IGUANA UPHOLSTERY? IT'S THE ONLY WAY TO FLY
It takes almost as much labor to outfit the interior of a Gulfstream--25,000 to 30,000 hours--as it does to build the plane. While Gulfstream is loath to play with the architecture of the cabin, it offers a bewildering variety of custom-made furnishings in every imaginable material and color--most of which are handmade by Gulfstream workers.
One of the first G Vs to roll off the Savannah (Ga.) assembly line is being turned out almost entirely in turquoise. A pink rug decorated with blue clouds and seats covered in four different colors of embossed iguana and pig suede complete the decor. Gulfstream will not identify the customer, but it's safe to say that she--the company does confirm that the owner is a woman--does not run General Electric Corp. or IBM.
Although CEOs of public companies are less flamboyant in their tastes, they tend to take no less personal an interest. Many hire designers and bring their spouses along to planning sessions. ''I'd say the principal signs off on 95% of all the stuff we do,'' says James Swindells, Gulfstream's vice-president for completion services.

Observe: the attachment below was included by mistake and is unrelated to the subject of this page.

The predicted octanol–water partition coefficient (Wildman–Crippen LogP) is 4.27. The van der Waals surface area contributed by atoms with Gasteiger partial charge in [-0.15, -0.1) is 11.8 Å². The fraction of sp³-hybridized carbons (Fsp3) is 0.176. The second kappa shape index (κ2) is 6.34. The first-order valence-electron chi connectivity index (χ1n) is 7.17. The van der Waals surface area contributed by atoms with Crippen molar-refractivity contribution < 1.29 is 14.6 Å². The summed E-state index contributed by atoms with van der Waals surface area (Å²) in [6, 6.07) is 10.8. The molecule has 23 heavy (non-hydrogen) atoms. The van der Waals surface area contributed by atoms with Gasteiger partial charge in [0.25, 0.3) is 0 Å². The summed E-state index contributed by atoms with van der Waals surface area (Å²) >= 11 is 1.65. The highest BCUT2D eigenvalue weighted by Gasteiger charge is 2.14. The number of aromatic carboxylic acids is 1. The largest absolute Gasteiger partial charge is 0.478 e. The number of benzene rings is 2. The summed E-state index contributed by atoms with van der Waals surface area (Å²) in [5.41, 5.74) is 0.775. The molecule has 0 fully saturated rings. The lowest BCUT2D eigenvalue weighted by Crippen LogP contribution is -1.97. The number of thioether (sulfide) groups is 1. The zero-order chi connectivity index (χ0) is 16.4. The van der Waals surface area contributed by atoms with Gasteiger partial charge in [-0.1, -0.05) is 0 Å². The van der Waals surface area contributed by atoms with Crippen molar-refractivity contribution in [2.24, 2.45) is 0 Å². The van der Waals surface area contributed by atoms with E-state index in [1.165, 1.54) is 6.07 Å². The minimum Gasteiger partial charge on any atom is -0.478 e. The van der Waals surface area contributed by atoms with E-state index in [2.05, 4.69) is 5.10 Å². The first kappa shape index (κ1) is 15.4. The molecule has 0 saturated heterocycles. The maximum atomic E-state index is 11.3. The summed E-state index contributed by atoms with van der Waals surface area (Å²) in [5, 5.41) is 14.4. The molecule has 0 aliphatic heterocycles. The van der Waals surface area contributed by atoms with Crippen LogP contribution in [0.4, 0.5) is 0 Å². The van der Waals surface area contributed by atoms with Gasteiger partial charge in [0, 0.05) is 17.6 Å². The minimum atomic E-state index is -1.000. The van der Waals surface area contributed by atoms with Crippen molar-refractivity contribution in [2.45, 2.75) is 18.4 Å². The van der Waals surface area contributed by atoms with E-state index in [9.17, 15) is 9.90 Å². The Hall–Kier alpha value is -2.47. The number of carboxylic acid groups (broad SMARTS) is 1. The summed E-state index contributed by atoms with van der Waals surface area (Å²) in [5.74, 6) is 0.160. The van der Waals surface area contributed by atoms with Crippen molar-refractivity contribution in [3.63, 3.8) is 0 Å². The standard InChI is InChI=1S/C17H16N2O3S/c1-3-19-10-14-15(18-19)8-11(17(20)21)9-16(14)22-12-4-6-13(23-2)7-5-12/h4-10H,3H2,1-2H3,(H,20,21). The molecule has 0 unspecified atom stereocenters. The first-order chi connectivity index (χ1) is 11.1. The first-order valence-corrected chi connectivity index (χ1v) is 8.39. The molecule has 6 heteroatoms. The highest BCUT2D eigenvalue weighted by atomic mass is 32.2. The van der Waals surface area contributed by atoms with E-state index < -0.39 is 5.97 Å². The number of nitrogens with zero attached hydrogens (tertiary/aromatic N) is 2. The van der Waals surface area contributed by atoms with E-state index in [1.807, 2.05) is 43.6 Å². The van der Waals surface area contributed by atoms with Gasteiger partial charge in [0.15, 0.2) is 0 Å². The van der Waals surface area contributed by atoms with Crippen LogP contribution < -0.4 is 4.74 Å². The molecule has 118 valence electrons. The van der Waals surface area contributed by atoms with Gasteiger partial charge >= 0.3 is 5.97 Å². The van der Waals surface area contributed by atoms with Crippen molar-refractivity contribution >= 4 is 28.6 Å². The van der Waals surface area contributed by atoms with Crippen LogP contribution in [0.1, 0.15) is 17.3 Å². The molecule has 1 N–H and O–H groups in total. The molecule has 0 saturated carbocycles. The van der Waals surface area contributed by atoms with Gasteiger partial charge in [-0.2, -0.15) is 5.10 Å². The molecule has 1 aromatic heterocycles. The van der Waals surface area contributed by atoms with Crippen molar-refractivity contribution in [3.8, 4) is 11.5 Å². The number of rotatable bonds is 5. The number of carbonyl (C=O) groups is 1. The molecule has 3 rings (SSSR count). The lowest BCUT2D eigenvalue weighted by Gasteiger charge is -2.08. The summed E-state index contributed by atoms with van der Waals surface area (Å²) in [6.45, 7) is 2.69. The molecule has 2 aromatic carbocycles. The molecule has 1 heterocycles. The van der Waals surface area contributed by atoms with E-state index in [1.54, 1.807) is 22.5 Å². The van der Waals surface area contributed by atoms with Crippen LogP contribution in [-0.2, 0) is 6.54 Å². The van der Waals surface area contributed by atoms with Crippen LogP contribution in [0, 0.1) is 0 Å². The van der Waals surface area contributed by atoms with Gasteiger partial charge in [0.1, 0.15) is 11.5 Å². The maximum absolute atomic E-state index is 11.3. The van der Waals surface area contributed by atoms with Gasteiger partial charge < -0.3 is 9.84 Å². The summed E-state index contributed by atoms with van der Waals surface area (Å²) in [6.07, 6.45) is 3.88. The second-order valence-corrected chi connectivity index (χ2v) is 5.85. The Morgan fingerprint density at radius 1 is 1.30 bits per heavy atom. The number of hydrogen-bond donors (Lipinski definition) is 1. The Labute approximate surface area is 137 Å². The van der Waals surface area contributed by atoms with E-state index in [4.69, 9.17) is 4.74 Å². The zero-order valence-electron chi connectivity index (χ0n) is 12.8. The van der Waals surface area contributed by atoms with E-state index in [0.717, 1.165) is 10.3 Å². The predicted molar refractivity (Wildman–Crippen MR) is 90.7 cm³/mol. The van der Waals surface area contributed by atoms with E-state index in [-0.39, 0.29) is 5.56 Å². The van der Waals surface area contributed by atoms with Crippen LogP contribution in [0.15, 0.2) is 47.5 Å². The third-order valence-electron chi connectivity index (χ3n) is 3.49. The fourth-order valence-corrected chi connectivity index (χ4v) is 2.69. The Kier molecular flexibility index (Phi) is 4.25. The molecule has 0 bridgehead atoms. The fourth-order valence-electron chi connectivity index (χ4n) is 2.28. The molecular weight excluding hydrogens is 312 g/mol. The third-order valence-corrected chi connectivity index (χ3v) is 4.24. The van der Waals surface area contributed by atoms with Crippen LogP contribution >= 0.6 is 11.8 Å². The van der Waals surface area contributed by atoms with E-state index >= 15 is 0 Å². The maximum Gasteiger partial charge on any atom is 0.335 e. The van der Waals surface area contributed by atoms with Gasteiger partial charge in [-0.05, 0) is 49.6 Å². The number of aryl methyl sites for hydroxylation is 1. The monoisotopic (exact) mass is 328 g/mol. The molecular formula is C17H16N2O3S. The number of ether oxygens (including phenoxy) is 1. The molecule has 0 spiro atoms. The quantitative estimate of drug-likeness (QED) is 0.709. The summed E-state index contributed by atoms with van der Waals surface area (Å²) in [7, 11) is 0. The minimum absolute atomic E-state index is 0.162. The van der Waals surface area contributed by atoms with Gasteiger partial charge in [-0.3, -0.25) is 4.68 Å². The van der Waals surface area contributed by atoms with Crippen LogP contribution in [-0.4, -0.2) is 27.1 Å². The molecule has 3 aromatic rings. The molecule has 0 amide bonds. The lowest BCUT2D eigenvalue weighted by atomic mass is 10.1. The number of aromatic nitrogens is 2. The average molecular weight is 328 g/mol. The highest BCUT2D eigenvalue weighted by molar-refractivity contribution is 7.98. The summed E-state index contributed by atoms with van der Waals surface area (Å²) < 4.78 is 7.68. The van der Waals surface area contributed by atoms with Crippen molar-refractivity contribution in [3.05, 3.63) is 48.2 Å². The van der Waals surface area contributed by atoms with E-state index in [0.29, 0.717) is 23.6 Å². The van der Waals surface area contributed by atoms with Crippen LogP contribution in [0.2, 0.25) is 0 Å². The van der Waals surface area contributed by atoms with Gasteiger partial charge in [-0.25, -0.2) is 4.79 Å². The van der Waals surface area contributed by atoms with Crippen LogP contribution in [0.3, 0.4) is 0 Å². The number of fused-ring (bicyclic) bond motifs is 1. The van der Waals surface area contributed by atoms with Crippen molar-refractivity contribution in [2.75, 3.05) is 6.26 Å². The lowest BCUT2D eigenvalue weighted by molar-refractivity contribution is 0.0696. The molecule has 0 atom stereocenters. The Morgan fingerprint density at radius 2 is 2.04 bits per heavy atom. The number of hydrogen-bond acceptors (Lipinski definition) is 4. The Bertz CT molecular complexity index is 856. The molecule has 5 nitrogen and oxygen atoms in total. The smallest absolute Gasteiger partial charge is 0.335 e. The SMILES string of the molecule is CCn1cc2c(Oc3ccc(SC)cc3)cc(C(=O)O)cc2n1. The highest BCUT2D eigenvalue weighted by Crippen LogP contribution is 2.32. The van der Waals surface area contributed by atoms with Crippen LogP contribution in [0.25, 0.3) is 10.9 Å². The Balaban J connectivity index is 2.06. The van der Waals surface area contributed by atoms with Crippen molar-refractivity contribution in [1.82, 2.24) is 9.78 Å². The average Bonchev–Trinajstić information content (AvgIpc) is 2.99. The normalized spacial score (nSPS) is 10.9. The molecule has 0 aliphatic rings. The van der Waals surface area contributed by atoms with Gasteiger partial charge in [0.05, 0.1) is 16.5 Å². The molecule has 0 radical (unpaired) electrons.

HUSH AND PLUSH. The typical owner spends about $3.8 million to outfit a G IV and about $4.6 million on the larger G V. In both cases, this sum covers top-of-the-line stereo sound and video systems as well as a lavishly equipped galley. At about $12,000 a square foot, it is far more expensive to decorate a Gulfstream than even the most opulent home. Elaborate engineering is needed to minimize the weight of every object in the cabin while meeting demanding safety standards and customer expectations of comfort and style. And one of the most luxurious aspects of the G V is invisible: Gulfstream says the G V is the quietest corporate jet in existence, ''with a cabin as hushed as the quietest luxury sedan.''
Increasingly, Gulfstream buyers are opting for a $400,000 advanced satellite communications system that is installed in the tail and lets passengers telephone, fax, and E-mail with abandon.
Completing the interiors is high-margin work, but Gulfstream did not put much emphasis on it until William W. Boisture joined the company in early 1994 as its senior marketing executive. At the time, about a quarter of its customers were opting to have their planes finished by outside companies. ''We had to get the sales force to realize it was their job to sell the entire airplane,'' Boisture says. Message received: All but four of the 115 planes that Gulfstream has sold since the beginning of 1995 will be completed in-house.
By Anthony Bianco in Savannah, Ga.
Updated June 15, 1997 by bwwebmaster
Copyright 1997, Bloomberg L.P.